• Start off with simpler things - like ribs, pork joint or beer cab chicken. Danny even suggests going back to sausages and chicken legs whilst learning how your smoker handles temperature - which is not a bad idea as any mistakes can always be "fed to the dog".
  • Until you get comfortable with the actual cooking do not be afraid to use shop bought rubs and BBQ sauces - some are very good. You will probably soon want to progress on to making your own though - there are lots of recipes on here.
  • To begin with use the KISS principle as some of the simplest methods can produce the best results.
  • Don't be shy to ask questions, no matter how "stupid" you think they are. With BBQ, no matter how long you have been doing it there is always something new that you can learn from others.

 

We also like photos on here. Please share with us how you are getting on.

 

Cheers, Wade

post #4 of 7
Thread Starter 

Hi Wade,

 

Thanks a lot for you tips. Thinking of doing some dry runs with the smoker just using coal to get used to temperature control and not wasting time and money o the joints. 

 

I do have to ask what is the KISS principle?

 

BigeaterUK

post #5 of 7

Hello.  Welcome to the "family".  KISS = Keep It Simple Stupid.  I do prefer the taste of lump wood but Wade says those Australian Heat Beads are the Mutts Nuts so I'll have to give those a try.  Wade has giving you some great advice.  We do get a discount from the link he gave you please see link below.  The only things I might add is to get some sort of bowl and use that as a measure of lump wood charcoal and briquettes count out the briquettes you start with. And the other is keep a BBQ journal.  Write down EVERYTHING you can think of relating to each smoke.  Where the meat came from, outside temperature, brand of charcoal, rub or marinade used and recipes for each recorded in a recipe book, cook chamber temps per hour, it temps per hour ( these 2 can change using the same process but in different weather ), how long the measured charcoal lasted for a particular brand, etc. etc..  If that smoke went great then you can recreate it.  If something was not quite right you can start by changing ONE thing at a time until you get it perfect.  Keep Smokin!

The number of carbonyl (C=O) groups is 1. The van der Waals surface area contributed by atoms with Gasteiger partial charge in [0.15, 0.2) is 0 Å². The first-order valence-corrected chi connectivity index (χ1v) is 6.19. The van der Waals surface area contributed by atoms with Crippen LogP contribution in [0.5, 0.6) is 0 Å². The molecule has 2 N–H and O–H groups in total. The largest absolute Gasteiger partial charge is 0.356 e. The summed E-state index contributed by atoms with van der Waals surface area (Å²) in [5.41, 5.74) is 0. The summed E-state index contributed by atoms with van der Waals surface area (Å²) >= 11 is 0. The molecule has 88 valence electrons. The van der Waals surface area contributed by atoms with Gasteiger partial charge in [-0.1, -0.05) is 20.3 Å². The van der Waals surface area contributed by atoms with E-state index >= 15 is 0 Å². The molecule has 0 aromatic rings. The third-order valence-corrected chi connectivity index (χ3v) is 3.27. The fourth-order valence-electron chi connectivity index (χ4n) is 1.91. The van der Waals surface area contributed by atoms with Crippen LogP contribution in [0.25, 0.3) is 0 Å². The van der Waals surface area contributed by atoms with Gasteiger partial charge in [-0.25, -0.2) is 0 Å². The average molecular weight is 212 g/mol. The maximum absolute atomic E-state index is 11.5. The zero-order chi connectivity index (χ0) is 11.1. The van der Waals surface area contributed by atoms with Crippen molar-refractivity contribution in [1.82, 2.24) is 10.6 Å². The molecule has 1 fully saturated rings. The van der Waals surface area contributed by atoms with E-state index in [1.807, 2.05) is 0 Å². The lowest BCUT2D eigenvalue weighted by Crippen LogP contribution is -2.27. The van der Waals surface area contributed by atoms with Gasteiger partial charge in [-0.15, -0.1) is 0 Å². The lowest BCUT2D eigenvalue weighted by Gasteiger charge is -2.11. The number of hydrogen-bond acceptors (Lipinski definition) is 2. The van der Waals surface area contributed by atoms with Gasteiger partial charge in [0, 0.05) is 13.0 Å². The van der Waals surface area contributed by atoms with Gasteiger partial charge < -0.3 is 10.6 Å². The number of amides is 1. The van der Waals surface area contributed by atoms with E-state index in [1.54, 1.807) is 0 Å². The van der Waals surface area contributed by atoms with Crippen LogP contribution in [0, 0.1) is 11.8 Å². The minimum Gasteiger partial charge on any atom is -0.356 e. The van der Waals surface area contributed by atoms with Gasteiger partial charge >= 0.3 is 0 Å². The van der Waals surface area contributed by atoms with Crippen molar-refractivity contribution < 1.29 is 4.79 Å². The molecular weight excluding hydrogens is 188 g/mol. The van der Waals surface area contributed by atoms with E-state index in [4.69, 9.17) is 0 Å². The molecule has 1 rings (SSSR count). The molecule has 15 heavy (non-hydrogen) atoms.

Danny

post #6 of 7

Hello.  As for coming back quickly.  Click on the following link and when you get there click on the "Subscribe" button which is just above and to the left of the first post.  Then you can go to "Edit your Subscriptions" and you will see the link there.  You would then think that if ANYTHING is posted in the Group you would be notified, in reality that does not happen.  But at least you have the link in your subscriptions.  Actually this has bothered me for some time.  Guess I'll have to PM the Admin and see what happens.

Danny

post #7 of 7
Quote:
Originally Posted by KC5TPY View Post
 

I do prefer the taste of lump wood but Wade says those Australian Heat Beads are the Mutts Nuts so I'll have to give those a try.

 

The Heat Beads will give you... heat. Lots of it, consistently over a long period of time. I usually use these as a base for the heat and lay seasoned wood blocks, shavings, pellets or dust on top for flavour. As Danny says, lump wood gives you great flavour and I most definitely use it too - but I usually lay it on top of the briquettes.